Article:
"Just Being There Can Make A Difference"
“A country’s justice system is a key indicator of its level of democracy, rule of law and respect for human rights. It must as a matter of necessity rely heavily on involvement of all stake holders. The public is the key stakeholder in that regard and therefore the importance of its participation in any judicial process can never be over emphasized.”
The Hon. Mr. Justice Isaac Lenaola - Judge of the East African Court of Justice and High Court of Kenya
International Wildlife Crime (IWC) is presently the fourth largest money maker for transnational organized crime cartels behind drugs, weapons and human trafficking. It is estimated to be worth over $20 billion. More seriously, IWC has a devastating effect upon wildlife, pushing many species to the brink of extinction.
While progress has been made in combatting ground level poaching and reducing legal and illegal markets, the same cannot be said about deterring the actual trafficker or wholesale buyer within the realm of the various criminal justice systems. In Kenya, specifically, some success has been realized in the prosecution of low level poachers, but there has yet to be a conviction in an IWC prosecution of significance.
Law enforcement and regulatory agencies are quick to announce arrests and wildlife trophy seizures as proclamations of their efficiency. National media houses likewise capitalize on the public interest and report the initial news event. Unfortunately, subsequent coverage on case progression and judicial process is minimal to non-existent.
This reporting style presents an unbalanced perception of the effectiveness of wildlife prosecutions by highlighting arrests vis-a-vis convictions. With wildlife crime prosecutions often taking several years, it is understandable how media, (and subsequently the public) lose interest or lose track.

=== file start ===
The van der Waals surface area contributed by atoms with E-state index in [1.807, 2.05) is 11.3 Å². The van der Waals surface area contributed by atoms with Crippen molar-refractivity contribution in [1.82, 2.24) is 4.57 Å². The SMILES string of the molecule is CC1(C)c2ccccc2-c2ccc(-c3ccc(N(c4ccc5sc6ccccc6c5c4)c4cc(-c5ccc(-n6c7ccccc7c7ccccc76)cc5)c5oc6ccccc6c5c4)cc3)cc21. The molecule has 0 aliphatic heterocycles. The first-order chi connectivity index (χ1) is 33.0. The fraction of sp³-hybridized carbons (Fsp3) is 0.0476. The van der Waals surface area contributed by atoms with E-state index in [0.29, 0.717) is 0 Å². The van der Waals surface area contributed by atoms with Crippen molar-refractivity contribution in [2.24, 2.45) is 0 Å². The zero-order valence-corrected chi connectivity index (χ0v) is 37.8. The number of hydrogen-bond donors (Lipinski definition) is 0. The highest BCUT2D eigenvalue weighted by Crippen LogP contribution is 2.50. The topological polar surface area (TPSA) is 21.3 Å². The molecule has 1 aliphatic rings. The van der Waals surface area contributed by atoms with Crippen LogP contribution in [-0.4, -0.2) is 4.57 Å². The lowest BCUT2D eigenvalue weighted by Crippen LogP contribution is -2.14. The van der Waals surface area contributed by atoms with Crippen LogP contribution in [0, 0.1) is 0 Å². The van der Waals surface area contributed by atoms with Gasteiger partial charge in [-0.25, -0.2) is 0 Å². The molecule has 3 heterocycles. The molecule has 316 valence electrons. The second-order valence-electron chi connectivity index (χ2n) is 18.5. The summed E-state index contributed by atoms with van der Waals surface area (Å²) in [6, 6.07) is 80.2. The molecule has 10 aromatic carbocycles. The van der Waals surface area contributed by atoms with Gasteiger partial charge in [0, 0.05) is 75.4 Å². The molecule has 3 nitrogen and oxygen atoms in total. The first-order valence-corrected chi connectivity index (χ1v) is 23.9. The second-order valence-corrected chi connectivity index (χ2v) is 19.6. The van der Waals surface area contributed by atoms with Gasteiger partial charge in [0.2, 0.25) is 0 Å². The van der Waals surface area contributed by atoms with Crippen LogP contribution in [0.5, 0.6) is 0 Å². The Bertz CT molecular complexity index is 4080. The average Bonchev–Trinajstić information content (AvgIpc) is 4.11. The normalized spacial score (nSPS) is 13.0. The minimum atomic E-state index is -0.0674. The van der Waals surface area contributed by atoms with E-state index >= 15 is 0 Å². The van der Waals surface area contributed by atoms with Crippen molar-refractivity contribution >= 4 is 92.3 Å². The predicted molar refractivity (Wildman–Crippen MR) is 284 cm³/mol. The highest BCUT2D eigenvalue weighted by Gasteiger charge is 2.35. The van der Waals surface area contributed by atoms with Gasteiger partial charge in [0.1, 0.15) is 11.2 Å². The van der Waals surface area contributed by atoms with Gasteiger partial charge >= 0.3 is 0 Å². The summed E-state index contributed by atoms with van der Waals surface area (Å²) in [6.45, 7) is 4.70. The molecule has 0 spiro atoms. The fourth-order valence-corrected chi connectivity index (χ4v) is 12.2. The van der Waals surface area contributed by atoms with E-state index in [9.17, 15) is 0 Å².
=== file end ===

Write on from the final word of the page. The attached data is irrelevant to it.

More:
Remembering that the public is a key stakeholder within the justice system, this lack of news coverage and public attention plays into the hands of those who seek to subvert the course of justice.
And while international wildlife crime has become a focus of global attention, it is often forgotten that these cases hinge on the processes of the respective criminal justice systems. The reasons behind a certain Mombasa ivory trafficking prosecution entering its 8th year is not solely due to the fact that it is a wildlife crime case but more a product of a judicial system in need of improvement.
Enforcement agencies (national and international) and conservation organizations have become satisfied with arrest and seizure numbers with the actual endgame of conviction/acquittal being rendered inconsequential. For a criminal justice system to function optimally and to provide deterrence, particularly in wildlife type offences, the prospect of a guilty verdict after a fair trial needs to be a real threat and not just a process that becomes forgotten over time.
Bearing this in mind, and with government institutions (including all players of the criminal justice system) inherently resistant to change, it behooves conservation agencies and NGO’s, to be the “public”, prohibiting judicial processes from stagnating or going astray.